‘Anonymized’ Credit Card Data Not So Anonymous, Study Shows
by Seth Borenstein and Jack Gillum, The Associated Press
WASHINGTON (AP) – Credit card data isn’t quite as anonymous as promised, a new study says.
Scientists showed they can identify you with more than 90 percent accuracy by looking at just four purchases, three if the price is included – and this is after companies “anonymized” the transaction records, saying they wiped away names and other personal details. The study out of the Massachusetts Institute of Technology, published Thursday in the journal Science, examined three months of credit card records for 1.1 million people.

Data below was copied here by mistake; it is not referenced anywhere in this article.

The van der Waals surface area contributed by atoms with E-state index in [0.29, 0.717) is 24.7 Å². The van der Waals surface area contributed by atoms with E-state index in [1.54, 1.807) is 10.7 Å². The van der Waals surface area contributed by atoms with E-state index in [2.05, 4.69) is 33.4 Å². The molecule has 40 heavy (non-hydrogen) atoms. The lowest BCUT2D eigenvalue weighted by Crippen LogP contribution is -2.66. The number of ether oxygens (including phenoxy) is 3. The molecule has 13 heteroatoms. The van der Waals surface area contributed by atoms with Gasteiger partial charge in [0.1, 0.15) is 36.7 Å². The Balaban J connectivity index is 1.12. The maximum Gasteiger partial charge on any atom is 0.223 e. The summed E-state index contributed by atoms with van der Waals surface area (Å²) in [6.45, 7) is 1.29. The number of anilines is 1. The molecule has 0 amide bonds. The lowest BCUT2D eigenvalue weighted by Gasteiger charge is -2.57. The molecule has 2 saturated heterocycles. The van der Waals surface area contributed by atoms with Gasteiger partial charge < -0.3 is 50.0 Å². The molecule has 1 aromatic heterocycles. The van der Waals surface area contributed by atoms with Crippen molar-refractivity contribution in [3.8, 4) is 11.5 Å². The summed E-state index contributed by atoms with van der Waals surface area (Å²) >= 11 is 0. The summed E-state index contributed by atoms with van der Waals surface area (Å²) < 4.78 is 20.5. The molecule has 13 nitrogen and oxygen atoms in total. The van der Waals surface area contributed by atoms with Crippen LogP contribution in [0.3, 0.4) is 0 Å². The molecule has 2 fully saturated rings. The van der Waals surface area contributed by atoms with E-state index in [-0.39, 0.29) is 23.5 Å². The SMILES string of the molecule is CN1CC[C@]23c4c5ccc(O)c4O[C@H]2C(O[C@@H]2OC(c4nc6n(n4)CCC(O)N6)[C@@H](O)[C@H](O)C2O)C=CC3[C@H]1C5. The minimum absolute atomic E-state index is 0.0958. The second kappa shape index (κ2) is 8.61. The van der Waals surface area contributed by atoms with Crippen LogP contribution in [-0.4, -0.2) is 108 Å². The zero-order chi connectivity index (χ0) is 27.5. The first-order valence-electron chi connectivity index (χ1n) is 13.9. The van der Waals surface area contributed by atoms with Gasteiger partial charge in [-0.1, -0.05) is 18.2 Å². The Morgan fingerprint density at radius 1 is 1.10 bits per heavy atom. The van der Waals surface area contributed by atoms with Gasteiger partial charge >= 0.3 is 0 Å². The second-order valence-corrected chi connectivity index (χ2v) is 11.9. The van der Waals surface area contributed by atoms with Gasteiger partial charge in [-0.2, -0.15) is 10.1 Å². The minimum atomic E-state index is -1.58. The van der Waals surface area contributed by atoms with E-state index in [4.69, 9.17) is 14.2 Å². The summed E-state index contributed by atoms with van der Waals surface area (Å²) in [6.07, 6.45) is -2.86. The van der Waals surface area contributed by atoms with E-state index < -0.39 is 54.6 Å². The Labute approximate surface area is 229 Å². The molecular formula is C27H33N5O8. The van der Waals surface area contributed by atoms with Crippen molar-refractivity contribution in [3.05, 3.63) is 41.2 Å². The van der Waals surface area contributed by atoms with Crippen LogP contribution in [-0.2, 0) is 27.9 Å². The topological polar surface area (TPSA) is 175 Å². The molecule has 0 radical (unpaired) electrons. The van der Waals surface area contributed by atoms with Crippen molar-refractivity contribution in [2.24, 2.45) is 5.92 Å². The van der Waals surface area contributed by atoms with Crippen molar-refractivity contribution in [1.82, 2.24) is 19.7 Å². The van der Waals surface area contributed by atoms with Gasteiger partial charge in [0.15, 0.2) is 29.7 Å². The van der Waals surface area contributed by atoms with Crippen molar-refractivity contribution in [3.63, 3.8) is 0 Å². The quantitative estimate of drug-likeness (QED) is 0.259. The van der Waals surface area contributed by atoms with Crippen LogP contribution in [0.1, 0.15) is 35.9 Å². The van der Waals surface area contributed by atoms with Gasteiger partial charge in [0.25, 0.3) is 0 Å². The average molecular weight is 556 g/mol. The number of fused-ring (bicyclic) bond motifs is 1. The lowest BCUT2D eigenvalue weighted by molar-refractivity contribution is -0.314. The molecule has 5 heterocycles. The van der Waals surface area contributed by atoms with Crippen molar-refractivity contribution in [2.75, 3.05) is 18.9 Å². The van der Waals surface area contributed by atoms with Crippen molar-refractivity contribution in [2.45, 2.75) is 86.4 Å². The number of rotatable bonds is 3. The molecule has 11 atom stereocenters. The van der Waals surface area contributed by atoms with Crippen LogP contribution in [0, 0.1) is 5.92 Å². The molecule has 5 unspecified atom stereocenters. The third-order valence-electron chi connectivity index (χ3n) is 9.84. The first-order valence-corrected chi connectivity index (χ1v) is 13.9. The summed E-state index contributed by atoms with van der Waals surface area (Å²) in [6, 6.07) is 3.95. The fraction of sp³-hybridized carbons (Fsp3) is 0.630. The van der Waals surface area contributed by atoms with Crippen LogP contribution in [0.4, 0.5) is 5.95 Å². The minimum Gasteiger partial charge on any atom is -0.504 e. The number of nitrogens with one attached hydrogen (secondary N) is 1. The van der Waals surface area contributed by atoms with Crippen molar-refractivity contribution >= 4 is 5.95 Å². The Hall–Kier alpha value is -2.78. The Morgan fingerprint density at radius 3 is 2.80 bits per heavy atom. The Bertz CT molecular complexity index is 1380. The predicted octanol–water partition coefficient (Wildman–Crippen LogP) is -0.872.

“We are showing that the privacy we are told that we have isn’t real,” study co-author Alex “Sandy” Pentland of MIT said in an email. His research found that adding just a glimmer of information about a person from an outside source was enough to identify him or her in the trove of financial transactions they studied.
Companies routinely strip away personal identifiers from credit card data when they share information with outsiders, saying the data is now safe because it is “anonymized.” But the MIT researchers showed that anonymized isn’t quite the same as anonymous.